Sept. 15 2022 08:00 AM

No matter the season of the year or the season of life you’re in, farmhouses offer the ultimate warm embrace.

A creak in the hardwood floor, the aroma of apple crisp wafting from the kitchen, catching a glimpse of the crack in the ceiling plaster, coming across an assortment of farm tools lying around, or the sounds of kids making tractor noises as they play in the next room over — these are just a few things that come to mind when I think of farmhouses. While the creaks and cracks that come with many older farmhouses may be met with a mix of emotions, I prefer to think of them as a reminder of all the love and life that’s taken place within those walls.

Farmhouses are the ultimate warm embrace — no matter the season of the year or the season of life you may find yourself. This is as true for a farmer after a long day working in the field or a cold morning thawing cattle drinkers as it is to a child coming home from their first day of kindergarten or that same child when they return as an adult with a family of their own.

The homes found on family farms are the heart of the entire operation. This is where the farmer rests up after tiresome days and refuels with lunch around the dining table. This is where many farm business meetings take place and important decisions are made. The farmhouse is where tears, joy, highs, and lows are all experienced. And this is also where fond memories are made between farming spouses, where children are lovingly raised and taught life lessons, and where families and friends gather time and time again.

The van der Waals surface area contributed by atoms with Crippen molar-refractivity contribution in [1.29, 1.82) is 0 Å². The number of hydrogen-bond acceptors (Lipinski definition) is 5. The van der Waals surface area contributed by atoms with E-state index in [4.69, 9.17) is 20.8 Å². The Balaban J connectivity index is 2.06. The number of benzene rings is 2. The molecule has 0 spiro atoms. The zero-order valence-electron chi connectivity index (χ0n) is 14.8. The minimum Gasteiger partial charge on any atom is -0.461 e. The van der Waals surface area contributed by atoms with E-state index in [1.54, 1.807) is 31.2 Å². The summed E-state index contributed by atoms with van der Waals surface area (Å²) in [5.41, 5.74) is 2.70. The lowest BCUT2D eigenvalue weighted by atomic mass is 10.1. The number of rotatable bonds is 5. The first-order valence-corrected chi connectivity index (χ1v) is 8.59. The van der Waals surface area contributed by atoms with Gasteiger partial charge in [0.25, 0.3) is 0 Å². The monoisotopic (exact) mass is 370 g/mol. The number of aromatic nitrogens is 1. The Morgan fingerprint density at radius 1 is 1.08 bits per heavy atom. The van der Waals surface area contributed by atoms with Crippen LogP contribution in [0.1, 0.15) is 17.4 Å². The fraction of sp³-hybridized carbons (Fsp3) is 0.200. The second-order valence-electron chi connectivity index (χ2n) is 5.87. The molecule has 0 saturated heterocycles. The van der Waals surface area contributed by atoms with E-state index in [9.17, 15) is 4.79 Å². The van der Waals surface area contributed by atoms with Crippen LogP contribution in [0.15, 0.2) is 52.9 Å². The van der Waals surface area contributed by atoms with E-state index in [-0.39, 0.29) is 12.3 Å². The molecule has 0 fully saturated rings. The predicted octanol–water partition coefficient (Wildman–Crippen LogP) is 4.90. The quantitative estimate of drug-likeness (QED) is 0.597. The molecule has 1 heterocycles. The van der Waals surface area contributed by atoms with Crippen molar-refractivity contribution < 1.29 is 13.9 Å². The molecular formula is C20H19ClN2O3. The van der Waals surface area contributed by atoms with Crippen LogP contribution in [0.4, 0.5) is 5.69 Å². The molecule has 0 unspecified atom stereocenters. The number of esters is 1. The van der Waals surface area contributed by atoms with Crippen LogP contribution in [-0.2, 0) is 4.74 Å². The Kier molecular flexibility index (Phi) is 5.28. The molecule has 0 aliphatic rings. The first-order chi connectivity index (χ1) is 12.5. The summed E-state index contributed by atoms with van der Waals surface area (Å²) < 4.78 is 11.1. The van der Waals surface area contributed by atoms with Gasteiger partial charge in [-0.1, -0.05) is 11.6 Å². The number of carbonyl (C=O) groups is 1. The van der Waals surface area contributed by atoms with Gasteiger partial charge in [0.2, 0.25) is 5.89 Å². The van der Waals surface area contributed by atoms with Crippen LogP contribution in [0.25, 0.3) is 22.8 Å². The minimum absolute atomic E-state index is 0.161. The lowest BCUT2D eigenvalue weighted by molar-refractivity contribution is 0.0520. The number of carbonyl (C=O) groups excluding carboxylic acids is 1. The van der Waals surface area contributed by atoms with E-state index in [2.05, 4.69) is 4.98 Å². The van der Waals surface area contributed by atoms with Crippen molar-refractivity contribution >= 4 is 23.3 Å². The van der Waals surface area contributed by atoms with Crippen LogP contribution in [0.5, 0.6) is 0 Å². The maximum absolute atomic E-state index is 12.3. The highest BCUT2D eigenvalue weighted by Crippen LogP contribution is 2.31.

Maybe it’s the late nights of field work, or perhaps it’s the beckoning of the fall season and all things cozy, but I, for one, am in constant adoration for the farmhouse. Despite varying in architecture and surroundings, a farmhouse brings about a lot of the same feelings of warmth and nostalgia to all who spend time within its walls.

Molly Schmitt

The author dairy farms with her parents and brother near Hawkeye, Iowa. The family milks approximately 300 head of grade Holstein cows at Windsor Valley Dairy LLC — split half and half between a double-eight parallel milking parlor and four robotic milking units. In the spring of 2020, Molly decided to take a leap and fully embrace her love for the industry by returning full time to her family’s dairy.